“He drank his Wild Turkey ‘unmolested’ (no ice or additives) and preferred his cigarettes the same way – smoking the chemical- and additive-free American Spirit brand. He always had a pack tucked into the pocket of his snap-up plaid western shirt that he wore neatly tucked into his Wrangler jeans. A pair of worn cowboy boots peeped out from the hems of those neatly pressed jeans – jeans that were kept in place by a set of ever-present suspenders. A cowboy hat was usually set upon his brow, shading his lined and bespectacled face. He was Robert J. Conley, Cherokee author.”
Those are the opening lines of a tribute to Conley by publisher Lisa Snell in Native American Times to mark the passing of the Sequoyah Distinguished Professor of Cherokee Studies at Western Carolina University. Conley, 73, died Feb. 16 after a period of declining health.
“Robert was an important friend and mentor to many faculty, staff and students at Western Carolina University, as well as a vocal advocate for the preservation and promotion of Cherokee culture both in Oklahoma and on the Qualla Boundary,” said Richard Starnes ’92 MA ’94, dean of the WCU College of Arts and Sciences. “He will be greatly missed.”
Although born in Oklahoma, Conley said that accepting the position at WCU and moving to Western North Carolina in 2008 was like coming home “…because North Carolina is home to all Cherokees.” Prior to joining WCU, he was assistant programs manager for the Cherokee Nation of Oklahoma, director of Indian studies at Bacone College and Morningside College, coordinator of Indian culture at Eastern Montana College, and instructor of English at Southwest Missouri State University and Northern Illinois University. He also held teaching and administrative appointments at the University of New Mexico and Lenoir-Rhyne College, and served as elder-in-residence at the University of North Carolina at Chapel Hill.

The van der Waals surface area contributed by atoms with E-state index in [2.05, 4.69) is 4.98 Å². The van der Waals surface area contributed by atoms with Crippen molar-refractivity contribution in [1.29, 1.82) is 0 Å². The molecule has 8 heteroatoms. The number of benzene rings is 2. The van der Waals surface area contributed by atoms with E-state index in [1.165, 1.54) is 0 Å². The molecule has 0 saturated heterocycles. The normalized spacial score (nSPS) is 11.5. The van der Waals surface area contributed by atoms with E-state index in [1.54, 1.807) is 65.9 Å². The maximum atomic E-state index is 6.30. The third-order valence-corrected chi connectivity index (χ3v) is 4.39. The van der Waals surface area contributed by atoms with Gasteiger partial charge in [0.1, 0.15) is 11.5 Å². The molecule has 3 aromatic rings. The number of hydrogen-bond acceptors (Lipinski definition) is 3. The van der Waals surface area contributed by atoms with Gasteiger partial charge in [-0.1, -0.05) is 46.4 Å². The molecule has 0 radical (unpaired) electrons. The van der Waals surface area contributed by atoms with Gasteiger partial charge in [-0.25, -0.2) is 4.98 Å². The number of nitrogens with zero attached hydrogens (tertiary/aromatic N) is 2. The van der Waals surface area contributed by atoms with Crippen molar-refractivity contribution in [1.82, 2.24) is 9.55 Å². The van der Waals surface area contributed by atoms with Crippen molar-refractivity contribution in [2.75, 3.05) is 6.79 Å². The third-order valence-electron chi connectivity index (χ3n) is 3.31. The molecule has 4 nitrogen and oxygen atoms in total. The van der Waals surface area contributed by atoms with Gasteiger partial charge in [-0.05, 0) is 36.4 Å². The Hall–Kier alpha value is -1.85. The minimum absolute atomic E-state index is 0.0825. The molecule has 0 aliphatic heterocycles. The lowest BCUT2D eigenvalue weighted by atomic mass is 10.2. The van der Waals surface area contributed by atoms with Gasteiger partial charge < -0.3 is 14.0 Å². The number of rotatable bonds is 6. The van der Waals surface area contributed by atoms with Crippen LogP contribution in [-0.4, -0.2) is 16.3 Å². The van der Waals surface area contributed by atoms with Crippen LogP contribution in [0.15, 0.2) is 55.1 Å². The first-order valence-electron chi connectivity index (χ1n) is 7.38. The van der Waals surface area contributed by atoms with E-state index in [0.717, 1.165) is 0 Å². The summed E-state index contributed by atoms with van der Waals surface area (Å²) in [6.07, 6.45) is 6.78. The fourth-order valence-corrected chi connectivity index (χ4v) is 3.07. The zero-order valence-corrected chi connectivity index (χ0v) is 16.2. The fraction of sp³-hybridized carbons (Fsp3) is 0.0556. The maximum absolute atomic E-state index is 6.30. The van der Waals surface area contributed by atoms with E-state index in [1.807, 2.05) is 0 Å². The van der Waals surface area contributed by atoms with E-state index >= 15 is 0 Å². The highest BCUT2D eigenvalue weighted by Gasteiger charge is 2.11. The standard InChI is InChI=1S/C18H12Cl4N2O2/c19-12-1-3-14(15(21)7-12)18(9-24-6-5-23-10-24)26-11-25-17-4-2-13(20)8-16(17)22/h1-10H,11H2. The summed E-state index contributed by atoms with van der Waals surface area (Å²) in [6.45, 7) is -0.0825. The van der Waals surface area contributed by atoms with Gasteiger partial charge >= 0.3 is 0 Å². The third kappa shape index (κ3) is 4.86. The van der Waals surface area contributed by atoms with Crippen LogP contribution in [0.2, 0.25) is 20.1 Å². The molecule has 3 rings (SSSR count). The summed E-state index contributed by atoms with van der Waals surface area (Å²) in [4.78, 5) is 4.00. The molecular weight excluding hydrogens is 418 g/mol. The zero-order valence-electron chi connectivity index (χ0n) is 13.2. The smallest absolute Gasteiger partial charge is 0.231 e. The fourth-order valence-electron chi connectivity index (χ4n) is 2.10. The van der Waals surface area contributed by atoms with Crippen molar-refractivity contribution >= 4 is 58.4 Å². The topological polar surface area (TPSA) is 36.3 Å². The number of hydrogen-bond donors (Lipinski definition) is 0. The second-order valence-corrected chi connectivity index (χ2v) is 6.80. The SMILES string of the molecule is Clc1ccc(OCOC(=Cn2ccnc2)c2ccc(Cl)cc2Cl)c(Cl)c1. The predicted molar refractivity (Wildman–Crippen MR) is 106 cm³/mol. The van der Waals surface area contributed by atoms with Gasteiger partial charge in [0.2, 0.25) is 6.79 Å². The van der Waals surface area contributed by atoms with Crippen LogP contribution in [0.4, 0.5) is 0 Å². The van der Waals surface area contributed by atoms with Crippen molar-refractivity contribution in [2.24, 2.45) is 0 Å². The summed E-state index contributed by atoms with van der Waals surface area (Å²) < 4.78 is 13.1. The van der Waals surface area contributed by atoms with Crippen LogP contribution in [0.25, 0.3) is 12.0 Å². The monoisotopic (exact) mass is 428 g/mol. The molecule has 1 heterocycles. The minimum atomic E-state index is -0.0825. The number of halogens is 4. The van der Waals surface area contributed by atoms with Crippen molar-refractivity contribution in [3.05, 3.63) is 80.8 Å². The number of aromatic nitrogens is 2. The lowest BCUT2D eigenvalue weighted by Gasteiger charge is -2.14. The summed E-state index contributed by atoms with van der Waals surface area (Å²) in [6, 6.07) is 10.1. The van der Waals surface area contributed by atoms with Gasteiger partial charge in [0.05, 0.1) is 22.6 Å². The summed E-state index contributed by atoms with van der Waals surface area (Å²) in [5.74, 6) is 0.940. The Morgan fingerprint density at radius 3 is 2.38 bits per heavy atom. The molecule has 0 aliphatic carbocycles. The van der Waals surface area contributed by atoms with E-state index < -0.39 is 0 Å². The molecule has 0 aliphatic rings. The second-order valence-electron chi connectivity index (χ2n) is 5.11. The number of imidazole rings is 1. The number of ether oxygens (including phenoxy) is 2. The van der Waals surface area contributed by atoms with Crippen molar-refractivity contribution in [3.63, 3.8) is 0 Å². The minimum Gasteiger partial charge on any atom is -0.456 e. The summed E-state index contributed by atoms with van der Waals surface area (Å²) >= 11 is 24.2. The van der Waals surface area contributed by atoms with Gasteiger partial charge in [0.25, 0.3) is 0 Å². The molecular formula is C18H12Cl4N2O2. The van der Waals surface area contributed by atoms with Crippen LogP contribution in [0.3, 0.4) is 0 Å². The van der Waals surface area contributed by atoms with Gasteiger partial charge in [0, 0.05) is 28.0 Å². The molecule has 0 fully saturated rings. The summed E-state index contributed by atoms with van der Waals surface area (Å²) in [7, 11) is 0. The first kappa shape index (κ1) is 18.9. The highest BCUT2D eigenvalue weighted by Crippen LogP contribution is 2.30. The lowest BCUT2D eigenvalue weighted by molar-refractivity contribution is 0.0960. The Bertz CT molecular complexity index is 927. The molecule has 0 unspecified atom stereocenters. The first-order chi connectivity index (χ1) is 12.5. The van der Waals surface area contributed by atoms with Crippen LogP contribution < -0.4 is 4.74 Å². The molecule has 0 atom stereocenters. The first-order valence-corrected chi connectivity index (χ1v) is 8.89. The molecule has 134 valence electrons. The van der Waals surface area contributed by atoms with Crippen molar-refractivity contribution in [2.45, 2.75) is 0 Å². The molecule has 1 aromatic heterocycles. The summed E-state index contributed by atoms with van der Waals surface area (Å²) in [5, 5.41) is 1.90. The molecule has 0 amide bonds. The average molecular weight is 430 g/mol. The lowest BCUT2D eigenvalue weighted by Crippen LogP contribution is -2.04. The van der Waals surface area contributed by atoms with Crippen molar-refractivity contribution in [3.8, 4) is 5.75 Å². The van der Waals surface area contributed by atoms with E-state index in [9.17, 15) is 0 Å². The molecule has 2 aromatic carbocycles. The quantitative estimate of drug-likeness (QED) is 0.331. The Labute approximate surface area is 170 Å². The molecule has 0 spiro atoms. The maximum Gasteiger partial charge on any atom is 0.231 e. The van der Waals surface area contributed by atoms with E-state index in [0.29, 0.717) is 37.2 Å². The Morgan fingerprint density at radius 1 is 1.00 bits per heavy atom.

A prolific author with more than 80 books to his credit during his career, Conley was named the 2014 recipient of the Western Writers of America’s Owen Wister Award for Lifetime Contributions to Western Literature. The award, the nonprofit organization’s highest honor, is scheduled to be presented posthumously during the group’s annual convention in June in Sacramento, Calif. It represents the latest in a long list of honors for Conley, including the Wordcraft Circle “Wordcrafter of the Year” award in 1997 and “Writer of the Year”award in 1999 for fiction for his “War Women.”
His “The Cherokee Nation: A History” was selected by the American Library Association as an “outstanding academic title” for 2005. He was inducted into the Oklahoma Professional Writers Hall of Fame in 1996, and he was recipient of a lifetime achievement award in 2009 from the Oklahoma Center for the Book. Shortly after his appointment to WCU’s Sequoyah Professorship, he was selected to receive the 2009 American Indian Festival of Words Author Award.
His works range from short stories and essays to the novelization of the screenplay “Geronimo: An American Legend,” and include titles such as “Ned Christie’s War,” “Mountain Windsong: A Novel of the Trail of Tears,” “The Dark Way,” “Cherokee Dragon,” “Nickajack,” “The Dark Island” and “Yellow Bird: An Imaginary Autobiography.”